Such wanton destruction is not new. The post–Cold War cases have riveted attention on certain battles or militant groups, but the destruction of cultural heritage has long characterized behavior by belligerents in many wars and by victors following them—“to the victors go the spoils” is an accurate description for domestic and foreign battles. For example, the site of the Great Mosque of Córdoba—now a Catholic cathedral—originally hosted a small Visigoth church, which was replaced by the mosque in the eighth century, which was subsequently supplanted by the massive cathedral built during the Reconquista. In some cases of empire, destruction and replacement of cultural heritage were systematic practices across broad territories as part of an effort to assert the new orthodoxy and erase history and culture—what the UN Educational, Scientific and Cultural Organization’s (UNESCO) outgoing director-general Irina Bokova repeatedly has called “cultural cleansing.” This expression is not a legal term, but UNESCO applies it routinely to connote cultural removal akin to “ethnic cleansing”—a term coined in the early 1990s to describe mass atrocities in the former in the former Yugoslavia, which also has no formal legal definition. Cultural cleansing and ethnic cleansing are evocative; both capture dramatic crimes that shock the human conscience.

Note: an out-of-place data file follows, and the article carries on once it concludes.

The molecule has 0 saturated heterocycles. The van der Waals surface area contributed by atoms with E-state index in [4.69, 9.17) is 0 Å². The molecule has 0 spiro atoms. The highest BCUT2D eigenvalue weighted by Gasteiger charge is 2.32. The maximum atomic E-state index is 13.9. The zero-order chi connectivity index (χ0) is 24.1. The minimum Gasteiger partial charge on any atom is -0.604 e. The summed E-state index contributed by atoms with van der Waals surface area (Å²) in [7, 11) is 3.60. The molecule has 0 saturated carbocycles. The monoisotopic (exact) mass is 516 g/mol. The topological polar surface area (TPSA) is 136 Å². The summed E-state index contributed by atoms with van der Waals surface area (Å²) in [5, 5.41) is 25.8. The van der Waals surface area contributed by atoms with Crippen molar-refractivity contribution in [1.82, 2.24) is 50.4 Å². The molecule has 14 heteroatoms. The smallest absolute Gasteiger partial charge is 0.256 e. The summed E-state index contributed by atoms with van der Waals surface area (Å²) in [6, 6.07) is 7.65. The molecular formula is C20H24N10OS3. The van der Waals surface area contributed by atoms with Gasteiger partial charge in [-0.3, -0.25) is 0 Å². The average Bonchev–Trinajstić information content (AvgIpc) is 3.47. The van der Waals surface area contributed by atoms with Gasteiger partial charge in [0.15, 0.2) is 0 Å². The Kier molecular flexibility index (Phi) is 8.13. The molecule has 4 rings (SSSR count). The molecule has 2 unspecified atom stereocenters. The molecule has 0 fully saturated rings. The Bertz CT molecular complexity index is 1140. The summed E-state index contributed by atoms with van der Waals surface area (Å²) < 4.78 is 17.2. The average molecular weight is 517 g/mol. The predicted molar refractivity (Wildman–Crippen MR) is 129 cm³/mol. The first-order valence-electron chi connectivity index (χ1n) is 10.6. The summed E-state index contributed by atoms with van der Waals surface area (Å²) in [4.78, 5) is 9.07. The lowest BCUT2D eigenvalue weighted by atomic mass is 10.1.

This chapter seeks to clarify the nature of the problem of protecting cultural heritage in wars by examining definitions of commonly used terms; the various categories of destruction; the costs and benefits of such damage; and options going forward.

Cultural Heritage

This report employs the term “cultural heritage,” which is now widespread, although earlier legal instruments use the term “cultural property.” There is no agreed distinction between the two, and they are used interchangeably. However, some observers see the former as being broader in scope and implying less personal and more widespread “ownership”; in any case, “cultural heritage” is now more widely used, including here.